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Addressable Valves for Centrifugal Microfluidics

Yanming Xia and co-workers at ETH Zürich, the Chinese Academy of Science, and Xiamen University have recently reported the integration of a new type of adjustable valve within centrifugal microfluidic systems.

The electrowetting centrifugal (EWC) valve operates in a similar way to a burst valve, in which fluid flow is allowed above a certain pressure, but allows the magnitude of the “burst pressure” to be varied during use. As with traditional burst valves, the EWC valve uses a hydrophobic surface coating to contain liquid via control of surface energy. However, the EWC surface hydrophobicity can be varied during operation by application of a voltage. This feature allows the precise control of fluid flow during centrifugal experimentation.

To demonstrate the valve’s utility, the authors performed detection and analysis of CD4 human immune cells via a bead-based fluorescence-linked immunosorbent assay. In this assay, three separate EWC valves were used to control reagent flow into the reaction chamber. First, magnetic beads and human CD4 antigen were released into the reaction chamber and allowed to incubate for 60 minutes. Then, a fluorophore-linked antibody was delivered into the reaction chamber. The reaction mixture was finally incubated for another 60 minutes to perform a sandwich immunoassay and quantify CD4 human immune cell antigen concentrations down to 0.04 mg/mL.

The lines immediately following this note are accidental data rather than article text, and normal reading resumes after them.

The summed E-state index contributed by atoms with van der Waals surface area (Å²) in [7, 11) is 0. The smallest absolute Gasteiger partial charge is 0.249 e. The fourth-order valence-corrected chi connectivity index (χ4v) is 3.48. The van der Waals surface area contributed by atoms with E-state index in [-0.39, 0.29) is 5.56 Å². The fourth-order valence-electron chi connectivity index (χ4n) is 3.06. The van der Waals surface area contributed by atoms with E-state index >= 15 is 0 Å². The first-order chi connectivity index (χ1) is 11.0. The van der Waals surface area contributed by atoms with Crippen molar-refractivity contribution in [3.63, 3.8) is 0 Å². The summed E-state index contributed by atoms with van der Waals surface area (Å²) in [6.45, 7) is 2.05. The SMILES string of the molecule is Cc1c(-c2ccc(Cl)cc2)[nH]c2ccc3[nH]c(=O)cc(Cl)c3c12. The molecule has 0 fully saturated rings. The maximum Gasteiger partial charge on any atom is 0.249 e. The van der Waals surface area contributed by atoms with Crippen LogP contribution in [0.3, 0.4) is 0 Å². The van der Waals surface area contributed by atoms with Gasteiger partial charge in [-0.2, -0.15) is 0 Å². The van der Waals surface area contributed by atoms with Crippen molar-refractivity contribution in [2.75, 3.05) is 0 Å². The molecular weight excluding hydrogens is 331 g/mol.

This work greatly enhances the operational and configurational flexibility of centrifugal microfluidic workflows, with a range of complex fluid manipulations being controlled in a wireless manner.

A centrifugal microfluidic platform integrating electrowetting valves. (a) Schematic of the entire centrifugal platform. (b) Fluid under a certain centrifugal pressure is held within a narrow channel in the burst valve. (c) Fluid transport through the narrow channel due to centrifugal pressure and the application of an electric field. (d) Top view image of a centrifugal microfluidic chip containing 12 EWC valves. (e) Detailed image of an EWC valve.

The full paper can be found here.

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